“The biggest single example is the water quality settlement we entered into with the federal government.”
In that case, the EPA agreed to enforce stricter nutrient pollution standards in the Everglades, south of Lake Okeechobee.
That settlement, brokered by federal officials in the Obama administration and state officials in the Scott administration, was something no previous governments of any political stripe could do, Mr. DeLisi notes — including the federal and state governments once managed in tandem by the Bush brothers, President George W. Bush and his younger brother, Gov. Jeb Bush.
The settlement saved taxpayers hundreds of millions of dollars, he adds.
Unfortunately, the EPA’s November agreement to enforce much stricter nutrient standards for 85 percent of Florida’s inland waters, including those of the Southwest region’s great watersheds, is now in question, water advocates say.
Late last week at meetings in Tampa, federal EPA officials told Mr. Vinyard and members of Gov. Scott’s administration that if the state DEP wishes to rewrite the weaker nutrient pollution standards for central Florida waters so they apply to the entire state, the EPA will accept those numbers statewide.
Water advocates were outraged.
“We’re very worried,” says the Conservancy’s Mr. McElwaine.
If the EPA reneges on that settlement agreement, he adds, the Conservancy, along with EarthJustice and other defenders of clean water, will take the EPA back to court.
If private industry methods are the flavor of the day, Herschel Vinyard is the right spoon to dish them out, observers acknowledge.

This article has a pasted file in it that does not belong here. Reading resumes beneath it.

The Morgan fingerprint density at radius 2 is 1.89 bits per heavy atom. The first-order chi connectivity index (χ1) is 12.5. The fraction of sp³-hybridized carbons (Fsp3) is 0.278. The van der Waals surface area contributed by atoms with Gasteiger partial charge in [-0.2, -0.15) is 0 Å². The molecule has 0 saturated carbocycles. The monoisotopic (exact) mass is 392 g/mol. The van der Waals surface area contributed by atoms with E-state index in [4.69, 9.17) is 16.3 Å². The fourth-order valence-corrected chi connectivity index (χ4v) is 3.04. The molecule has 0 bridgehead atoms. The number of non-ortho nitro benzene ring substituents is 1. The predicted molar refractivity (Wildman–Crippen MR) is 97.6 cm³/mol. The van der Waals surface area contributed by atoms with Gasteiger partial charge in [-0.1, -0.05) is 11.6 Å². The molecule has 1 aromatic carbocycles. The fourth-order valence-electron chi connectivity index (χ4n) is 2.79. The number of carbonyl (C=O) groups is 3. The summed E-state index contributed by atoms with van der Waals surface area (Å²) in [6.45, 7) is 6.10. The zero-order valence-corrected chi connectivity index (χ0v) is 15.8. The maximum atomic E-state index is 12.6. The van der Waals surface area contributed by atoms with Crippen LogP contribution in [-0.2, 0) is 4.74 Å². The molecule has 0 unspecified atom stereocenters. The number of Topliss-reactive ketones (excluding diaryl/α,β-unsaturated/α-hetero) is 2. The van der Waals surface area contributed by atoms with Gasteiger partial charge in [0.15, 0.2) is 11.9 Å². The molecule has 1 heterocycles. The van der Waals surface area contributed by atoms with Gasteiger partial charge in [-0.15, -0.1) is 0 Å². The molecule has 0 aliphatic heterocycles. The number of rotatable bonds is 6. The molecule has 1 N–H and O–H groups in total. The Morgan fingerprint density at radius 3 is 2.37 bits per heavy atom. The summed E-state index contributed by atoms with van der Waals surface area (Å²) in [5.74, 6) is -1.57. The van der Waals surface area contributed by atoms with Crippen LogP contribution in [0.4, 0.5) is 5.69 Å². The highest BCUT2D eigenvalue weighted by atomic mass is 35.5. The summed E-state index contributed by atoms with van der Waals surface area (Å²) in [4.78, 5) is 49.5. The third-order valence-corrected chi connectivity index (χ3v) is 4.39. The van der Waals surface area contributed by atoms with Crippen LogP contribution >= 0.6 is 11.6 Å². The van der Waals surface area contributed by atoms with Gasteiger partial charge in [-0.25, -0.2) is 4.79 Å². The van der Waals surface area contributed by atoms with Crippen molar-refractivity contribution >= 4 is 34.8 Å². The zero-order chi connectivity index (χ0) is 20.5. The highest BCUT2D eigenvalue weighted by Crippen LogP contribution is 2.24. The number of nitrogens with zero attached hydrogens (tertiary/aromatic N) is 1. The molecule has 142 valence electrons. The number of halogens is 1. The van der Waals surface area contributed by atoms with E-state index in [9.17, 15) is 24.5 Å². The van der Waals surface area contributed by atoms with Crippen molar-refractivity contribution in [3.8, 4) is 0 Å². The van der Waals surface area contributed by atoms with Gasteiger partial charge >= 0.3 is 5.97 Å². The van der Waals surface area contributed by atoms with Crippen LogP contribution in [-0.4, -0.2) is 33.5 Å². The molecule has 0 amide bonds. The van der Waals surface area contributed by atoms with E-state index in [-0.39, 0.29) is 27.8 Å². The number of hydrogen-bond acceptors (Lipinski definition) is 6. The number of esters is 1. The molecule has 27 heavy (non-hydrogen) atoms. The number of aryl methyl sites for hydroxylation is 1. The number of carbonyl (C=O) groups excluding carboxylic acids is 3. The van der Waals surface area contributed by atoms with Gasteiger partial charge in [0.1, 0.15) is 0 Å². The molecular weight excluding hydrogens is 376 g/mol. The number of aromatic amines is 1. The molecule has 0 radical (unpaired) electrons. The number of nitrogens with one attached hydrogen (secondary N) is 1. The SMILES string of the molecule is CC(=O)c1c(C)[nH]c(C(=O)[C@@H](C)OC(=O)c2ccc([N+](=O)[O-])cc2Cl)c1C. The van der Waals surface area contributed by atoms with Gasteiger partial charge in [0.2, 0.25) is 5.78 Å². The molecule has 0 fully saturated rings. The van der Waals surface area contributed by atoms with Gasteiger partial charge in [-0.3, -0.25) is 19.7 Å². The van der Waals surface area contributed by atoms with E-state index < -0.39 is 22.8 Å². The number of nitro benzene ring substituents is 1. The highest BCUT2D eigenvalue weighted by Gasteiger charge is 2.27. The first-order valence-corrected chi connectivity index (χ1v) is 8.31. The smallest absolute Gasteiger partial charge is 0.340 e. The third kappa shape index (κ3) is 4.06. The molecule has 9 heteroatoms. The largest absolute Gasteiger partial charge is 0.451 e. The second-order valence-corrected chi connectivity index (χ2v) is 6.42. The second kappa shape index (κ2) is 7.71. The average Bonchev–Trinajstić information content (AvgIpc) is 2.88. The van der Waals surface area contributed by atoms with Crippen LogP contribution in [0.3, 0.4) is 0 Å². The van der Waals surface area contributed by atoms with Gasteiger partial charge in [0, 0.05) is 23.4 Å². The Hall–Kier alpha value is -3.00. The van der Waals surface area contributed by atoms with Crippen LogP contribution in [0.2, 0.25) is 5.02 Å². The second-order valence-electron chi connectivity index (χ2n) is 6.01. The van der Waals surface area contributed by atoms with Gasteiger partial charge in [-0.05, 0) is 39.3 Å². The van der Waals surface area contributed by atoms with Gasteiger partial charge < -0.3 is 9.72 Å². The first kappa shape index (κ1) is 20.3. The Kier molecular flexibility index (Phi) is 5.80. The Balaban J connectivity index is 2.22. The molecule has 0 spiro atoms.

Mr. Vinyard had been a businessman who served as director of business operations at BAE Systems Southeast Shipyards, and sat on the boards of the Jacksonville Chamber of Commerce, the Manufacturer’s Association of Florida and the Jacksonville Port Authority.
About the time Mr. Brookes hooked his thumb while dipping a line in the Caloosahatchee — roughly six months ago — Mr. Vinyard began to lay off veteran employees of the DEP. Most had worked in its regulatory arm. He replaced them in some cases with peo- ple from the companies and corporations the DEP regulates, as critics and sometimes even former allies of the deregulation point out.
Mr. Vinyard started that process only eight weeks after his appointment by the governor, when he brought Jeff Littlejohn into the DEP as number two man, the deputy secretary of regulatory programs.
Mr. Littlejohn’s father, Chuck Littlejohn, is a lobbyist whose company’s clients include the Plum Creek Timber Company, with 520,000 acres of Florida Timber; Duda & Sons Inc., a self-characterized Christian company that owns tens of thousands of acres in Florida; and — according to a report in the Broward- Palm Beach New Times — the Florida Land Council, the Florida Ports Council, and the Florida Farm Bureau Federation, all of whom could be deeply affected by DEP policy.
Mr. Littlejohn’s mother also works at the family lobbying firm, known as Littlejohn, Mann & Associates.
Paula Dockery, a 16-year former Republican state senator from Lakeland, has become a critic of Mr. Vinyard, Gov. Scott, and by extension her own party’s leadership. She presented her concerns about the altered state of affairs and Mr. Vinyard’s new direction in water management in a recent letter to the Miami Herald: “Now a major cleaning out of veteran employees puts the state’s environment in further and potentially irreversible peril. Poor planning decisions lead to long-term and costly damage,” she wrote.